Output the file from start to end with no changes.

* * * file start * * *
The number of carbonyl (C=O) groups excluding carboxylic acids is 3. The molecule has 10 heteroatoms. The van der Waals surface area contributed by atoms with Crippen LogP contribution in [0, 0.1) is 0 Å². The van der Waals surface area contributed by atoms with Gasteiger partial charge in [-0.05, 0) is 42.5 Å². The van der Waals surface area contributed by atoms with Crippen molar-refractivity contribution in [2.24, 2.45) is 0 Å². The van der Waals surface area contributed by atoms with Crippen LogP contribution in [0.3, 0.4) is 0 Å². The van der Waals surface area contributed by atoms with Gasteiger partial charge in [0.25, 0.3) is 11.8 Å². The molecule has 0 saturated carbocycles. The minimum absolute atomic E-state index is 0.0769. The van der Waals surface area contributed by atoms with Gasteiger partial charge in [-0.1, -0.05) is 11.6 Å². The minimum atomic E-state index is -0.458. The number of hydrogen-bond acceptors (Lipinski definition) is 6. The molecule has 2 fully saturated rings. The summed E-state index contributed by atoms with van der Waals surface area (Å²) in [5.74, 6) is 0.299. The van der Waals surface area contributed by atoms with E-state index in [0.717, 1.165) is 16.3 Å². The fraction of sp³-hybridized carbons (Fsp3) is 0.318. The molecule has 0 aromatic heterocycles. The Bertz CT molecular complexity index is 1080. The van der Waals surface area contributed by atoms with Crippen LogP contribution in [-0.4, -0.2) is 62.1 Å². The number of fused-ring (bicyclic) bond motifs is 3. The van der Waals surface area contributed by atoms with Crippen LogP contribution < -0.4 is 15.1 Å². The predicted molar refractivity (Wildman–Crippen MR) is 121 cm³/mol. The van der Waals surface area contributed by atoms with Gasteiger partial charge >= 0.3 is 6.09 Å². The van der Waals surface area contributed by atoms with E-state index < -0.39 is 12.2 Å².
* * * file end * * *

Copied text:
The number of carbonyl (C=O) groups excluding carboxylic acids is 3. The molecule has 10 heteroatoms. The van der Waals surface area contributed by atoms with Crippen LogP contribution in [0, 0.1) is 0 Å². The van der Waals surface area contributed by atoms with Gasteiger partial charge in [-0.05, 0) is 42.5 Å². The van der Waals surface area contributed by atoms with Crippen molar-refractivity contribution in [2.24, 2.45) is 0 Å². The van der Waals surface area contributed by atoms with Crippen LogP contribution in [0.3, 0.4) is 0 Å². The van der Waals surface area contributed by atoms with Gasteiger partial charge in [0.25, 0.3) is 11.8 Å². The molecule has 0 saturated carbocycles. The minimum absolute atomic E-state index is 0.0769. The van der Waals surface area contributed by atoms with Gasteiger partial charge in [-0.1, -0.05) is 11.6 Å². The minimum atomic E-state index is -0.458. The number of hydrogen-bond acceptors (Lipinski definition) is 6. The molecule has 2 fully saturated rings. The summed E-state index contributed by atoms with van der Waals surface area (Å²) in [5.74, 6) is 0.299. The van der Waals surface area contributed by atoms with E-state index in [0.717, 1.165) is 16.3 Å². The fraction of sp³-hybridized carbons (Fsp3) is 0.318. The molecule has 0 aromatic heterocycles. The Bertz CT molecular complexity index is 1080. The van der Waals surface area contributed by atoms with Crippen LogP contribution in [-0.4, -0.2) is 62.1 Å². The number of fused-ring (bicyclic) bond motifs is 3. The van der Waals surface area contributed by atoms with Crippen LogP contribution < -0.4 is 15.1 Å². The predicted molar refractivity (Wildman–Crippen MR) is 121 cm³/mol. The van der Waals surface area contributed by atoms with Gasteiger partial charge >= 0.3 is 6.09 Å². The van der Waals surface area contributed by atoms with E-state index < -0.39 is 12.2 Å².